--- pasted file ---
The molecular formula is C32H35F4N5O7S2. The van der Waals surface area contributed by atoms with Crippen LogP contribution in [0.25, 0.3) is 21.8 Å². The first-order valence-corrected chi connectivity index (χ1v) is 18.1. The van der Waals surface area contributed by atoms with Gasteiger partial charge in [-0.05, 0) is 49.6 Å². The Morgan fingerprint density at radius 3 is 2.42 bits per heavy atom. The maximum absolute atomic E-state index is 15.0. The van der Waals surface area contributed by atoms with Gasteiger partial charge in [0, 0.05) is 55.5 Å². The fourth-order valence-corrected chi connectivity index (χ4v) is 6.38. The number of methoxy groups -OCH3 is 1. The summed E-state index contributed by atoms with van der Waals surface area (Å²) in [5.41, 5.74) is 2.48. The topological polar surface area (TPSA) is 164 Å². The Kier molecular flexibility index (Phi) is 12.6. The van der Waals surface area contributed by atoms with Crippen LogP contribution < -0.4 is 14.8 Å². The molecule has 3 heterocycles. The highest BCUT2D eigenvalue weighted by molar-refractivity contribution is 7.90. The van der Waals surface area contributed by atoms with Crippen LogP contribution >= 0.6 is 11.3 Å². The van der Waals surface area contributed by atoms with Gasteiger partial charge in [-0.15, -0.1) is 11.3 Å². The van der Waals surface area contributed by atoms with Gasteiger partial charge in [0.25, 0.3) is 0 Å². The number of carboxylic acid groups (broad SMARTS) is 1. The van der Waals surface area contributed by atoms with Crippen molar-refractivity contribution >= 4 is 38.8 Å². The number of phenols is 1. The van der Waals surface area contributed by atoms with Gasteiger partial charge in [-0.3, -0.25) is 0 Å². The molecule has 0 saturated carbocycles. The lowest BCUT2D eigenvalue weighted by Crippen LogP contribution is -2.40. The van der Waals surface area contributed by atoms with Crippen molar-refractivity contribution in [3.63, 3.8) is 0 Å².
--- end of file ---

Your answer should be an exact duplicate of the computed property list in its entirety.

The molecular formula is C32H35F4N5O7S2. The van der Waals surface area contributed by atoms with Crippen LogP contribution in [0.25, 0.3) is 21.8 Å². The first-order valence-corrected chi connectivity index (χ1v) is 18.1. The van der Waals surface area contributed by atoms with Gasteiger partial charge in [-0.05, 0) is 49.6 Å². The Morgan fingerprint density at radius 3 is 2.42 bits per heavy atom. The maximum absolute atomic E-state index is 15.0. The van der Waals surface area contributed by atoms with Gasteiger partial charge in [0, 0.05) is 55.5 Å². The fourth-order valence-corrected chi connectivity index (χ4v) is 6.38. The number of methoxy groups -OCH3 is 1. The summed E-state index contributed by atoms with van der Waals surface area (Å²) in [5.41, 5.74) is 2.48. The topological polar surface area (TPSA) is 164 Å². The Kier molecular flexibility index (Phi) is 12.6. The van der Waals surface area contributed by atoms with Crippen LogP contribution < -0.4 is 14.8 Å². The molecule has 3 heterocycles. The highest BCUT2D eigenvalue weighted by molar-refractivity contribution is 7.90. The van der Waals surface area contributed by atoms with Crippen LogP contribution >= 0.6 is 11.3 Å². The van der Waals surface area contributed by atoms with Gasteiger partial charge in [-0.15, -0.1) is 11.3 Å². The van der Waals surface area contributed by atoms with Gasteiger partial charge in [0.25, 0.3) is 0 Å². The number of carboxylic acid groups (broad SMARTS) is 1. The van der Waals surface area contributed by atoms with Crippen molar-refractivity contribution >= 4 is 38.8 Å². The number of phenols is 1. The van der Waals surface area contributed by atoms with Gasteiger partial charge in [-0.3, -0.25) is 0 Å². The molecule has 0 saturated carbocycles. The lowest BCUT2D eigenvalue weighted by Crippen LogP contribution is -2.40. The van der Waals surface area contributed by atoms with Crippen molar-refractivity contribution in [3.63, 3.8) is 0 Å².